Consumer Decision Model
The Consumer Decision Model (also known as the Engel-Blackwell-Miniard Model) was originally developed in 1968 by Engel, Kollat, and Blackwell and has gone through numerous revisions; the latest publication of the model is depicted in Figure 1.5 below.
It can be seen that many of the elements of the model are similar to those presented in the Theory of Buyer Behaviour (Howard AND Sheth 1969), however the structure of presentation and relationship between the variables differs somewhat.
The model is structured around a seven point decision process: need recognition followed by a search of information both internally and externally, the evaluation of alternatives, purchase, post-purchase reflection and finally, divestment.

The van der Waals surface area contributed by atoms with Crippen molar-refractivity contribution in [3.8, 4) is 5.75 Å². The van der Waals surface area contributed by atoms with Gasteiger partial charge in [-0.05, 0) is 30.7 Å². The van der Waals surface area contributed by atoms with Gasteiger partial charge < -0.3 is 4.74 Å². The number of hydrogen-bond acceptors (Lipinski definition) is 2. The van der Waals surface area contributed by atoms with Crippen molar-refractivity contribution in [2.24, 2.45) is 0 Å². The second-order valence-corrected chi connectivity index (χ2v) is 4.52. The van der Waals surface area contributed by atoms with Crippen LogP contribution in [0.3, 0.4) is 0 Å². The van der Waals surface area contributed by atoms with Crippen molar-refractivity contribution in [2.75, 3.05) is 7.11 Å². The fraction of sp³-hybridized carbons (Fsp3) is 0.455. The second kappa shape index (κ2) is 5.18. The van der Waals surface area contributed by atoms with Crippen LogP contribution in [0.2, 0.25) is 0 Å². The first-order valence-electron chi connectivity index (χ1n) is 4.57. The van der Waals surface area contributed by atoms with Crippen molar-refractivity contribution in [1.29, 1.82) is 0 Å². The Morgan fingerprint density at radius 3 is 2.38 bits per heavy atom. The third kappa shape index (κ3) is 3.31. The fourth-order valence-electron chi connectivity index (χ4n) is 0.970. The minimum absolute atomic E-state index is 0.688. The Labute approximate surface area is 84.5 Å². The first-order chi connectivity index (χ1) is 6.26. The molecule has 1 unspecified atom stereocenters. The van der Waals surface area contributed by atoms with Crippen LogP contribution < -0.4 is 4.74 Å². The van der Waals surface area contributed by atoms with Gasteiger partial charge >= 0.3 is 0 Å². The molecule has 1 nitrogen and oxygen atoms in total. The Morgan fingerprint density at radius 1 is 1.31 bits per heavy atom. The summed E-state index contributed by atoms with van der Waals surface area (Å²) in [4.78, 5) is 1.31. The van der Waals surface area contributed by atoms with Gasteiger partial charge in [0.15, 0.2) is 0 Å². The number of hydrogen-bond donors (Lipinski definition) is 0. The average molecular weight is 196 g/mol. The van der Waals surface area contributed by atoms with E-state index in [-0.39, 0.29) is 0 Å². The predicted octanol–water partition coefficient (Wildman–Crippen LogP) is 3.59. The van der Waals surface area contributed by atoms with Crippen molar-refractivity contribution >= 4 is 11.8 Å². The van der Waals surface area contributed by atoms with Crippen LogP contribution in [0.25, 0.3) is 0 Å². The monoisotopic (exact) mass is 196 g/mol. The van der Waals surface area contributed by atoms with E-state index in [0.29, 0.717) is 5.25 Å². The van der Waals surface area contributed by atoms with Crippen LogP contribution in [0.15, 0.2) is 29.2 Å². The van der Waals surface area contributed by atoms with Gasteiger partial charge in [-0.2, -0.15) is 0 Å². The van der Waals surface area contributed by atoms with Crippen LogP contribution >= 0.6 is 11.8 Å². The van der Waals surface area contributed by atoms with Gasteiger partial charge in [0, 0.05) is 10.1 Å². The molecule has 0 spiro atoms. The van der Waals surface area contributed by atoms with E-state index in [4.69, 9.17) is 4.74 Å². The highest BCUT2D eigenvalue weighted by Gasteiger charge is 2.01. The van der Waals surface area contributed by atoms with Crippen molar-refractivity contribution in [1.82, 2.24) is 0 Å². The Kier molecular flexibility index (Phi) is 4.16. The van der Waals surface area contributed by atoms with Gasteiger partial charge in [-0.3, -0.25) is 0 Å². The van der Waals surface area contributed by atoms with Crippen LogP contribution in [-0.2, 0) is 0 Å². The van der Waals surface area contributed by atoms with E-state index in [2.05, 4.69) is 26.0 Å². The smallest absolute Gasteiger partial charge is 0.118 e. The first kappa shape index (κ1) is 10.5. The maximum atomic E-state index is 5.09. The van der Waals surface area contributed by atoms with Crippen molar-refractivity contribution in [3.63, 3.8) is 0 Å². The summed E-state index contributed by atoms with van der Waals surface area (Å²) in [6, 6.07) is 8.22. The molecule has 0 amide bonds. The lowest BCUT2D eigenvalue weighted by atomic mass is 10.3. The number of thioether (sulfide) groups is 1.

These decisions are influenced by two main factors. Firstly stimuli is received and processed by the consumer in conjunction with memories of previous experiences, and secondly, external variables in the form of either environmental influences or individual differences.
The environmental influences identified include: Culture; social class; personal influence; family and situation. While the individual influences include: Consumer resource; motivation and involvement; knowledge; attitudes; personality; values and lifestyle (Blackwell, Miniard et al. 2001).